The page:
13Projectile Motion and Gravity, continued Chapter 13Section 2 Gravity and MotionProjectile Motion and Gravity, continuedVertical movement is movement perpendicular to the ground.Gravity affects the vertical movement of an object in projectile motion by pulling the object down at an acceleration of 9.8 m/s2 (if air resistance is ignored).
15Chapter 13Section 2 Gravity and MotionOrbiting and GravityAn object is orbiting when it is moving around another object in space.The two movements that come together to form an orbit are similar to the horizontal and vertical movements in projectile motion.
17Orbiting and Gravity, continued Chapter 13Section 2 Gravity and MotionOrbiting and Gravity, continuedThe path of an orbiting object is not quite a circle. Instead, the path is an ellipse.Centripetal force is the unbalanced force that makes objects move in an elliptical path.Gravity provides the centripetal force that keeps objects in orbit.
18Orbiting and Gravity, continued Chapter 13Section 2 Gravity and MotionOrbiting and Gravity, continuedGravity helps maintain the shape of the solar system by keeping large objects such as the planets in their orbit around the sun.Gravity also affects the movement of very small objects in the solar system, such as the tiny particles that make up the rings of Saturn.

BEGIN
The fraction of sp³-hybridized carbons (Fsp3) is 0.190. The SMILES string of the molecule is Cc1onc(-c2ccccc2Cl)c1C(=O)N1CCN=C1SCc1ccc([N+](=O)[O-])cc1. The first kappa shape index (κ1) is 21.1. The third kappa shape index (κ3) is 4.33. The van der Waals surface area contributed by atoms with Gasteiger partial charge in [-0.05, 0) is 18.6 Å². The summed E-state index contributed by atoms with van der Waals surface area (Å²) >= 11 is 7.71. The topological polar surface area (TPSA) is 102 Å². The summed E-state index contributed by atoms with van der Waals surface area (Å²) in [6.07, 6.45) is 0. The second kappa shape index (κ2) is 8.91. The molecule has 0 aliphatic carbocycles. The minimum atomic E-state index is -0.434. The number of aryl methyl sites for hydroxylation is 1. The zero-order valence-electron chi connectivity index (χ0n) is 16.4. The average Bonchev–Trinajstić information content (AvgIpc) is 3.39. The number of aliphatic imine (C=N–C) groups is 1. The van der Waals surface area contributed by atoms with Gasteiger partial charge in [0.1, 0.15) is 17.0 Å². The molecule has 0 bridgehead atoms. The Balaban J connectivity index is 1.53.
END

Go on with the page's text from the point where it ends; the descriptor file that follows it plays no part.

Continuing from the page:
19Section 3 Newton's Laws of Motion Chapter 13Newton’s First LawNewton’s first law of motion states that the motion of an object will not change if the forces on it are balanced.Newton’s first law of motion describes the motion of an object that has a net force of 0 N acting on it.
20Newton’s First Law, continued Section 3 Newton's Laws of MotionChapter 13Newton’s First Law, continuedAn object that is not moving is said to be at rest. Objects at rest will not move unless acted upon by an unbalanced force.Objects in motion will continue to move at a constant speed and in a straight line unless acted upon by an unbalanced force.